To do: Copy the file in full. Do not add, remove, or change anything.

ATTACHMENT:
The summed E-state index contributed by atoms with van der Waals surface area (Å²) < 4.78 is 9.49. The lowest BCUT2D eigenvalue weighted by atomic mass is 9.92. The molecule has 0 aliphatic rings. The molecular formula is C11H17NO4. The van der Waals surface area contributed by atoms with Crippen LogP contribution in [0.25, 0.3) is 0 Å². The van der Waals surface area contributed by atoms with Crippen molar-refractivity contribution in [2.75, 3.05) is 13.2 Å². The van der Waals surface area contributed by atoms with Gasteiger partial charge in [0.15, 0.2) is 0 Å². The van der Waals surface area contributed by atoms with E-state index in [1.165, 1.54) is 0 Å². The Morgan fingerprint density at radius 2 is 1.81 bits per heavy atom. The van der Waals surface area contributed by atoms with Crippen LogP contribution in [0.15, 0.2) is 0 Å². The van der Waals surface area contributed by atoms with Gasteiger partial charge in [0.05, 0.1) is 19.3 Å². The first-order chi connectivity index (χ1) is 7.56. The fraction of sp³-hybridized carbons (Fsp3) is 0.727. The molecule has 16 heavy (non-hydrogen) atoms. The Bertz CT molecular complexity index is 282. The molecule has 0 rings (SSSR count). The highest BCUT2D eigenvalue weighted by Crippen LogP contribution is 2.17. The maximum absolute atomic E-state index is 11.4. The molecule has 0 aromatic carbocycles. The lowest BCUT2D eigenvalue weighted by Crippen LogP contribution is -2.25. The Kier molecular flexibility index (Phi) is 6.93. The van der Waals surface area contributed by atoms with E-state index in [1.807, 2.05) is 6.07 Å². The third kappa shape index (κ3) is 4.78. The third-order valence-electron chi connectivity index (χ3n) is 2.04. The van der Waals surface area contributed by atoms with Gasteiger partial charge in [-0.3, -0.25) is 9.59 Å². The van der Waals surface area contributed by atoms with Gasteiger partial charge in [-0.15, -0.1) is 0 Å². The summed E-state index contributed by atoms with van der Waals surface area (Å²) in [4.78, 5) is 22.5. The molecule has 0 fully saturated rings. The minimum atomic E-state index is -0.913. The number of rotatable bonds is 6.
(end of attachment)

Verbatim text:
The summed E-state index contributed by atoms with van der Waals surface area (Å²) < 4.78 is 9.49. The lowest BCUT2D eigenvalue weighted by atomic mass is 9.92. The molecule has 0 aliphatic rings. The molecular formula is C11H17NO4. The van der Waals surface area contributed by atoms with Crippen LogP contribution in [0.25, 0.3) is 0 Å². The van der Waals surface area contributed by atoms with Crippen molar-refractivity contribution in [2.75, 3.05) is 13.2 Å². The van der Waals surface area contributed by atoms with Gasteiger partial charge in [0.15, 0.2) is 0 Å². The van der Waals surface area contributed by atoms with E-state index in [1.165, 1.54) is 0 Å². The Morgan fingerprint density at radius 2 is 1.81 bits per heavy atom. The van der Waals surface area contributed by atoms with Crippen LogP contribution in [0.15, 0.2) is 0 Å². The van der Waals surface area contributed by atoms with Gasteiger partial charge in [0.05, 0.1) is 19.3 Å². The first-order chi connectivity index (χ1) is 7.56. The fraction of sp³-hybridized carbons (Fsp3) is 0.727. The molecule has 16 heavy (non-hydrogen) atoms. The Bertz CT molecular complexity index is 282. The molecule has 0 rings (SSSR count). The highest BCUT2D eigenvalue weighted by Crippen LogP contribution is 2.17. The maximum absolute atomic E-state index is 11.4. The molecule has 0 aromatic carbocycles. The lowest BCUT2D eigenvalue weighted by Crippen LogP contribution is -2.25. The Kier molecular flexibility index (Phi) is 6.93. The van der Waals surface area contributed by atoms with E-state index in [1.807, 2.05) is 6.07 Å². The third kappa shape index (κ3) is 4.78. The third-order valence-electron chi connectivity index (χ3n) is 2.04. The van der Waals surface area contributed by atoms with Gasteiger partial charge in [-0.3, -0.25) is 9.59 Å². The van der Waals surface area contributed by atoms with Gasteiger partial charge in [-0.15, -0.1) is 0 Å². The summed E-state index contributed by atoms with van der Waals surface area (Å²) in [4.78, 5) is 22.5. The molecule has 0 fully saturated rings. The minimum atomic E-state index is -0.913. The number of rotatable bonds is 6.